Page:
This kitchen packs every homeowner’s most-wanted features into a small space: a storage-filled island with seating, double wall ovens, pendant lights, and a beautiful mosaic backsplash. Light English sycamore and dark maple trim play nicely in the custom cabinetry, creating a striking but natural balance. Recessed lighting and open shelving above the cabinets create a perfect home for collectibles.
The owners of this American bungalow wanted to make their small kitchen more exotic. Dark cabinets with brown-and-black tiger striping makes for a sleek, contemporary look, while the pale solid-surface backsplash creates a bold contrast. The design makes the most of very little countertop space with a wenge butcher block that slides over the sink. A dining table on casters allows an eight-seater to slide under the island when not in use.
Open Up Cupboards
Tiny kitchens can feel claustrophobic when cabinets are towering overhead. Many cooks can’t reach what’s in them and the overall feeling is boxy and closed in. Get organized and trade the top cupboards for open storage. Consider shelving, pot racks and magnetic knife or spice holders instead. Your kitchen will look more spacious and serve up display space for your favorite dishes, shiny pots and pans, or artwork.
Mix Up the Materials
Because your kitchen may be short on interesting architectural details, it’s up to you to add the all-important style via compelling countertop surfaces, cabinetry, fixtures, flooring, lighting and color. To ensure a cohesive look, create a mix board with samples and swatches of materials under consideration. One tip: Using the same color and style of fixtures and cabinet pulls can help unify a look.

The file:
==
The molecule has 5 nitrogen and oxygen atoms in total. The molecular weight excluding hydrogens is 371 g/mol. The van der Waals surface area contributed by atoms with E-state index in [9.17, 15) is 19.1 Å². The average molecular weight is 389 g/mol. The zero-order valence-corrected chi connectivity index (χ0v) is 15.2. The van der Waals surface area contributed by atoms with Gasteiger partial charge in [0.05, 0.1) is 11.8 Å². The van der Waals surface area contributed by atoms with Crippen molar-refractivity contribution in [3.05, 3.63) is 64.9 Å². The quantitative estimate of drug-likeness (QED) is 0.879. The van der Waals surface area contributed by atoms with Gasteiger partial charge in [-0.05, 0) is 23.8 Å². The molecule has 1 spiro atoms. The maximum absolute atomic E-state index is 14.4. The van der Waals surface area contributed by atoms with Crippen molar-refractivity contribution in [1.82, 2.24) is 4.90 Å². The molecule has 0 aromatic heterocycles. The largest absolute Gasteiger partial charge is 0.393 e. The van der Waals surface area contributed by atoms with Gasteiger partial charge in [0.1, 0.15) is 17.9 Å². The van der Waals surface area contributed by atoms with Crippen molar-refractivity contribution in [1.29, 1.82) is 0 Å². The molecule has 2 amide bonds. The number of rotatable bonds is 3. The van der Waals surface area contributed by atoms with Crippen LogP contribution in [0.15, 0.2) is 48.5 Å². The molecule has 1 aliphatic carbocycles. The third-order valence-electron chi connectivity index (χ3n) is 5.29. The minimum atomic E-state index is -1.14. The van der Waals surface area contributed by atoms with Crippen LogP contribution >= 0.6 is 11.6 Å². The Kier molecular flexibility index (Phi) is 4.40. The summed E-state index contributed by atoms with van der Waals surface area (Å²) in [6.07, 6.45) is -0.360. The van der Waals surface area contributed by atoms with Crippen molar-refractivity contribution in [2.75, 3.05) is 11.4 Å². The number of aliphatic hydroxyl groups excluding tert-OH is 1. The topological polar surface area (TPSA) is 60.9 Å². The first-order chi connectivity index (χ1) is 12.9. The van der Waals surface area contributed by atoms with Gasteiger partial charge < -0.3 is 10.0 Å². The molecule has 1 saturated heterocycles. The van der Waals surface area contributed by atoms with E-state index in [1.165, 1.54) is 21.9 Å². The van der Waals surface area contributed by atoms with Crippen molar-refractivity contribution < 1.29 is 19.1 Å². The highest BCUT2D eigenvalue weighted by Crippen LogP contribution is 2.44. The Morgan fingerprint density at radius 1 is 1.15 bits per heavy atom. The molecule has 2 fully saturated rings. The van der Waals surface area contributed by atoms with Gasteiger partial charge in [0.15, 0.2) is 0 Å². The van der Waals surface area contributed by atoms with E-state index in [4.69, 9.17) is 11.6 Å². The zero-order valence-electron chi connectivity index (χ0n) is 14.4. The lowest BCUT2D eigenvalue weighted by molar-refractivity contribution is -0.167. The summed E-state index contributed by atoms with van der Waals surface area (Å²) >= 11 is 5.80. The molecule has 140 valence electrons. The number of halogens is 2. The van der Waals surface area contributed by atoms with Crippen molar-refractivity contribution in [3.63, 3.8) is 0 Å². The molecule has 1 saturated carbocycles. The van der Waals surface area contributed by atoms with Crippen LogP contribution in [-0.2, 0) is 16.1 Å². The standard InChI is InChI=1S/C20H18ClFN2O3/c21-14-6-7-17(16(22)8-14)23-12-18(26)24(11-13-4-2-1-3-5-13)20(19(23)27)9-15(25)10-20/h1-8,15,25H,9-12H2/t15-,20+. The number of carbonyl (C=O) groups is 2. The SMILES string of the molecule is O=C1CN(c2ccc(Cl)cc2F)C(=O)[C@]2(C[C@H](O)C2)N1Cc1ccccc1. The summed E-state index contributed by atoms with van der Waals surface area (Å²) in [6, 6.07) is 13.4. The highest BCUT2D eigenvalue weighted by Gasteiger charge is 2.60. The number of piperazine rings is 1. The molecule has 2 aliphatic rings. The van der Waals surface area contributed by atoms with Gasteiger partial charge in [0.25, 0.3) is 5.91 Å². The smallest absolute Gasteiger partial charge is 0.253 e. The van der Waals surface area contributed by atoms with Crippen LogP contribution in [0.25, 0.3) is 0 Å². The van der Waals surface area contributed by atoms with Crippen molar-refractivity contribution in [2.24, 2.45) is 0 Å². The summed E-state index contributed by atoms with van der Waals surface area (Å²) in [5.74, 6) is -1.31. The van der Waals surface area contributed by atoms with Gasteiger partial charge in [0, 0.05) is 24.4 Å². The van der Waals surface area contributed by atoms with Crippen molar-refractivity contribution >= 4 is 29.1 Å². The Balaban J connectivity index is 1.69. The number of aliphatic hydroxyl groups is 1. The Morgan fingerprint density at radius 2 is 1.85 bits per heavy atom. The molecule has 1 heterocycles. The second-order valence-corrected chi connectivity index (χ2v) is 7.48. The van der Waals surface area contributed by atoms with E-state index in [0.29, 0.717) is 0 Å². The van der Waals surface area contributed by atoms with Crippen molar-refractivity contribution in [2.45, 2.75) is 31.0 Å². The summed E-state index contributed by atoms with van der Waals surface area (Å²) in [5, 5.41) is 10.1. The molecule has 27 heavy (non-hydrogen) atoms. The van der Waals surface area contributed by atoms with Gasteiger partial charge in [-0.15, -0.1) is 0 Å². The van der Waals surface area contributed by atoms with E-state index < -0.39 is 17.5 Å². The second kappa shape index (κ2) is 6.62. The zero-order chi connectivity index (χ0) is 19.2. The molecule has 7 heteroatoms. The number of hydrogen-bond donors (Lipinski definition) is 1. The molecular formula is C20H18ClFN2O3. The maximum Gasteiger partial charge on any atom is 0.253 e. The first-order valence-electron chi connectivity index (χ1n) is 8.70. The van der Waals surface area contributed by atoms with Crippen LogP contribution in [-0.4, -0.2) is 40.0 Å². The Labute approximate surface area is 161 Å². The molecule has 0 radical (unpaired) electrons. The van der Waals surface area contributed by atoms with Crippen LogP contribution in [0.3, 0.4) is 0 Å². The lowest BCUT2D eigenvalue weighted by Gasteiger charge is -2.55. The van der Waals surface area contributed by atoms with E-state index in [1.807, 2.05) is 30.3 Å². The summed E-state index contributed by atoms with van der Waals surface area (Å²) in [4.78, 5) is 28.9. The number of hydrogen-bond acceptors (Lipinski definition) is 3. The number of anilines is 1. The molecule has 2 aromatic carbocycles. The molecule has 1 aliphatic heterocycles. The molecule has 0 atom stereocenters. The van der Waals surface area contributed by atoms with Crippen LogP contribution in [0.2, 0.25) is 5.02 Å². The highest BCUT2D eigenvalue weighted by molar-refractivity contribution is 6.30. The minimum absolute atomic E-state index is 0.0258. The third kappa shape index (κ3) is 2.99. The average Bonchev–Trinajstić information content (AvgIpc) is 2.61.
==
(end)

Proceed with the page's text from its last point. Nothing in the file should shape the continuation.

The wall between tiny kitchen and an adjacent living space was removed to make room for more storage. Visual separation between the rooms was maintained with an island-breakfast bar. Placing the sink in the corner of the room made for more food prep space, while brushed and polished stainless tile forms a standout backsplash.
Designer: Areti Tanya Rentzos, Andros Kitchen & Bath Designs, Mississauga, Ontario, Canada
Room for Two
Small kitchen boasts floor-to-ceiling windows that flood the place with natural light, opening up the space, so the design of the once-cluttered kitchen—in which the refrigerator door hit the dishwasher or stove when it opened—was planned around them.
Reorganization of the footprint and a few clever island design tweaks allowed for counter-height seating. Rich, stained cabinets and dark granite counters form a bold contrast with light porcelain floors.
This homeowner, a top Realtor in the area, wanted a unique small space to show off to her clients. That’s just what she got with the dark shoji-style cabinets and custom round butcher-block table on casters. The cooking range is flanked by floating shelves, which help to open up the tiny kitchen.
This 1800s Federal style home features a contemporary white kitchen. The smallness of the room allowed the homeowners to splurge on luxurious materials. Crystal cabinet pulls and knobs, a Turkish marble subway tile backsplash, and taupe silk wall coverings make for a classic, indulgent space.
Space-Smart and Sleek
Though her old home is old as well as tiny and traditional, this homeowner requested a contemporary cooking space. The clean design makes the perfect backdrop for collectibles. Mother of pearl granite countertops and frosted-glass tile contrast with dark cabinets, while a custom-built, space-saving table on casters nests into the back of the island when not in use.
This hardworking small kitchen features two space-smart pull-out pantry units and hidden stepladder storage for upper cabinets. The use of butternut wood, copper, hickory, and antiqued bronze give the room warmth, while a rich blue beadboard backsplash delivers a shot of color.